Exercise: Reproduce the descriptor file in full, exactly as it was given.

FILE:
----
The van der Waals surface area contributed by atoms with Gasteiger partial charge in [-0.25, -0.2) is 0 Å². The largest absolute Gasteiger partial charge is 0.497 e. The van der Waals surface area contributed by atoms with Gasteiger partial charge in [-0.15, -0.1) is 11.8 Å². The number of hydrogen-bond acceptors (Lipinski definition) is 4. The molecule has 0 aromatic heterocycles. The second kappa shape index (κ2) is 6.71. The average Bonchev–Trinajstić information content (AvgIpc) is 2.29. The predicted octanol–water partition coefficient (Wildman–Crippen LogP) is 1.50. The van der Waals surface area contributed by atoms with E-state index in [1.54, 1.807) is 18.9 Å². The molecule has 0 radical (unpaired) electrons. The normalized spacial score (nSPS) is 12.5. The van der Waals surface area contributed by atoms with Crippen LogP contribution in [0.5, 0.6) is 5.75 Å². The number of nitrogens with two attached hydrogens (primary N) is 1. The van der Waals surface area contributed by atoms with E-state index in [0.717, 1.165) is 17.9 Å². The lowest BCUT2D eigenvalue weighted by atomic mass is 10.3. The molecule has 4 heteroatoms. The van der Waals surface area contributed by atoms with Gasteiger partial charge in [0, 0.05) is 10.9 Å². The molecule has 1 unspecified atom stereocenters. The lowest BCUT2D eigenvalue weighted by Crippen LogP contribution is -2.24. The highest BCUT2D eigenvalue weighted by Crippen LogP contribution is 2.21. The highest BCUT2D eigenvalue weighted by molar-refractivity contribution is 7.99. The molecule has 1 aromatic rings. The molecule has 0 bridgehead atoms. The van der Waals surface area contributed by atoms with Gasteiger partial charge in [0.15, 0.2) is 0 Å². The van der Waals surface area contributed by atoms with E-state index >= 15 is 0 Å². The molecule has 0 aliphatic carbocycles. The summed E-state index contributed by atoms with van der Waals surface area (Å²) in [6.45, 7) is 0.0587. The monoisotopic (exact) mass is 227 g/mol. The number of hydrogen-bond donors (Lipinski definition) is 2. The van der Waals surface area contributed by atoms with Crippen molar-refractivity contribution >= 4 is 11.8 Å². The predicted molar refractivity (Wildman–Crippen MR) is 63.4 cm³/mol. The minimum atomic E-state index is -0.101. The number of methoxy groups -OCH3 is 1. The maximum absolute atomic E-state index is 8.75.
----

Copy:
The van der Waals surface area contributed by atoms with Gasteiger partial charge in [-0.25, -0.2) is 0 Å². The largest absolute Gasteiger partial charge is 0.497 e. The van der Waals surface area contributed by atoms with Gasteiger partial charge in [-0.15, -0.1) is 11.8 Å². The number of hydrogen-bond acceptors (Lipinski definition) is 4. The molecule has 0 aromatic heterocycles. The second kappa shape index (κ2) is 6.71. The average Bonchev–Trinajstić information content (AvgIpc) is 2.29. The predicted octanol–water partition coefficient (Wildman–Crippen LogP) is 1.50. The van der Waals surface area contributed by atoms with E-state index in [1.54, 1.807) is 18.9 Å². The molecule has 0 radical (unpaired) electrons. The normalized spacial score (nSPS) is 12.5. The van der Waals surface area contributed by atoms with Crippen LogP contribution in [0.5, 0.6) is 5.75 Å². The number of nitrogens with two attached hydrogens (primary N) is 1. The van der Waals surface area contributed by atoms with E-state index in [0.717, 1.165) is 17.9 Å². The lowest BCUT2D eigenvalue weighted by atomic mass is 10.3. The molecule has 4 heteroatoms. The van der Waals surface area contributed by atoms with Gasteiger partial charge in [0, 0.05) is 10.9 Å². The molecule has 1 unspecified atom stereocenters. The lowest BCUT2D eigenvalue weighted by Crippen LogP contribution is -2.24. The highest BCUT2D eigenvalue weighted by Crippen LogP contribution is 2.21. The highest BCUT2D eigenvalue weighted by molar-refractivity contribution is 7.99. The molecule has 1 aromatic rings. The molecule has 0 bridgehead atoms. The van der Waals surface area contributed by atoms with Gasteiger partial charge in [0.15, 0.2) is 0 Å². The van der Waals surface area contributed by atoms with E-state index >= 15 is 0 Å². The molecule has 0 aliphatic carbocycles. The summed E-state index contributed by atoms with van der Waals surface area (Å²) in [6.45, 7) is 0.0587. The monoisotopic (exact) mass is 227 g/mol. The number of hydrogen-bond donors (Lipinski definition) is 2. The van der Waals surface area contributed by atoms with Crippen molar-refractivity contribution >= 4 is 11.8 Å². The predicted molar refractivity (Wildman–Crippen MR) is 63.4 cm³/mol. The minimum atomic E-state index is -0.101. The number of methoxy groups -OCH3 is 1. The maximum absolute atomic E-state index is 8.75.